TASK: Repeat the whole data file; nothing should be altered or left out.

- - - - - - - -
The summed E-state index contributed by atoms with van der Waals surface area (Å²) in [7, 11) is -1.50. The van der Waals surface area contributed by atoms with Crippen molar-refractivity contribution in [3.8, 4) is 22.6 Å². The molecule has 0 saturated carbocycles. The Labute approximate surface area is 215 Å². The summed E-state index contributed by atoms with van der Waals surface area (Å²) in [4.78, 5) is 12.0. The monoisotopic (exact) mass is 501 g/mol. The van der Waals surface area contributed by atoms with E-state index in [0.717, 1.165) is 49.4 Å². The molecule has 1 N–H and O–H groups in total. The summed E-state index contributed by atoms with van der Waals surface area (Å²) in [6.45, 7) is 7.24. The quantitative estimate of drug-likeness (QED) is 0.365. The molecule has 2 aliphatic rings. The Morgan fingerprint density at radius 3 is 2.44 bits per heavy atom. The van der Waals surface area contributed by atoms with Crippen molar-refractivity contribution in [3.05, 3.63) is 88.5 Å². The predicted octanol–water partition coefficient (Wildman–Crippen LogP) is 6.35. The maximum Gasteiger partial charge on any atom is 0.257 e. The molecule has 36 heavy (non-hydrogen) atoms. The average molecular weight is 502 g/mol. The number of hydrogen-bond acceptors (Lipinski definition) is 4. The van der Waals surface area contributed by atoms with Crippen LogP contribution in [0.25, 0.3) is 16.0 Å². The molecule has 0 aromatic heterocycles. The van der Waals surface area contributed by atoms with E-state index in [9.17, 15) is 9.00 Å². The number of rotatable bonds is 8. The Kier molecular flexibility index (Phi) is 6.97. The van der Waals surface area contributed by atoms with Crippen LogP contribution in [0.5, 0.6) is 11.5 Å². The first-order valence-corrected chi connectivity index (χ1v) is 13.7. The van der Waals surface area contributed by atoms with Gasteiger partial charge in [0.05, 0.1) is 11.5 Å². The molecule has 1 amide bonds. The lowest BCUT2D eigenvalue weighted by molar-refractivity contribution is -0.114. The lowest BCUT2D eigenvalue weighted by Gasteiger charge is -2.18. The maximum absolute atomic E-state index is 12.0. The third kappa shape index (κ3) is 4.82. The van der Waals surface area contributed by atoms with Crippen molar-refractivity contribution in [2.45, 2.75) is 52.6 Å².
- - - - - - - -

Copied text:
The summed E-state index contributed by atoms with van der Waals surface area (Å²) in [7, 11) is -1.50. The van der Waals surface area contributed by atoms with Crippen molar-refractivity contribution in [3.8, 4) is 22.6 Å². The molecule has 0 saturated carbocycles. The Labute approximate surface area is 215 Å². The summed E-state index contributed by atoms with van der Waals surface area (Å²) in [4.78, 5) is 12.0. The monoisotopic (exact) mass is 501 g/mol. The van der Waals surface area contributed by atoms with E-state index in [0.717, 1.165) is 49.4 Å². The molecule has 1 N–H and O–H groups in total. The summed E-state index contributed by atoms with van der Waals surface area (Å²) in [6.45, 7) is 7.24. The quantitative estimate of drug-likeness (QED) is 0.365. The molecule has 2 aliphatic rings. The Morgan fingerprint density at radius 3 is 2.44 bits per heavy atom. The van der Waals surface area contributed by atoms with Crippen molar-refractivity contribution in [3.05, 3.63) is 88.5 Å². The predicted octanol–water partition coefficient (Wildman–Crippen LogP) is 6.35. The maximum Gasteiger partial charge on any atom is 0.257 e. The molecule has 36 heavy (non-hydrogen) atoms. The average molecular weight is 502 g/mol. The number of hydrogen-bond acceptors (Lipinski definition) is 4. The van der Waals surface area contributed by atoms with Crippen LogP contribution in [0.25, 0.3) is 16.0 Å². The molecule has 0 aromatic heterocycles. The van der Waals surface area contributed by atoms with E-state index in [9.17, 15) is 9.00 Å². The number of rotatable bonds is 8. The Kier molecular flexibility index (Phi) is 6.97. The van der Waals surface area contributed by atoms with Crippen LogP contribution in [0.5, 0.6) is 11.5 Å². The first-order valence-corrected chi connectivity index (χ1v) is 13.7. The van der Waals surface area contributed by atoms with Gasteiger partial charge in [0.05, 0.1) is 11.5 Å². The molecule has 1 amide bonds. The lowest BCUT2D eigenvalue weighted by molar-refractivity contribution is -0.114. The lowest BCUT2D eigenvalue weighted by Gasteiger charge is -2.18. The maximum absolute atomic E-state index is 12.0. The third kappa shape index (κ3) is 4.82. The van der Waals surface area contributed by atoms with Crippen molar-refractivity contribution in [2.45, 2.75) is 52.6 Å².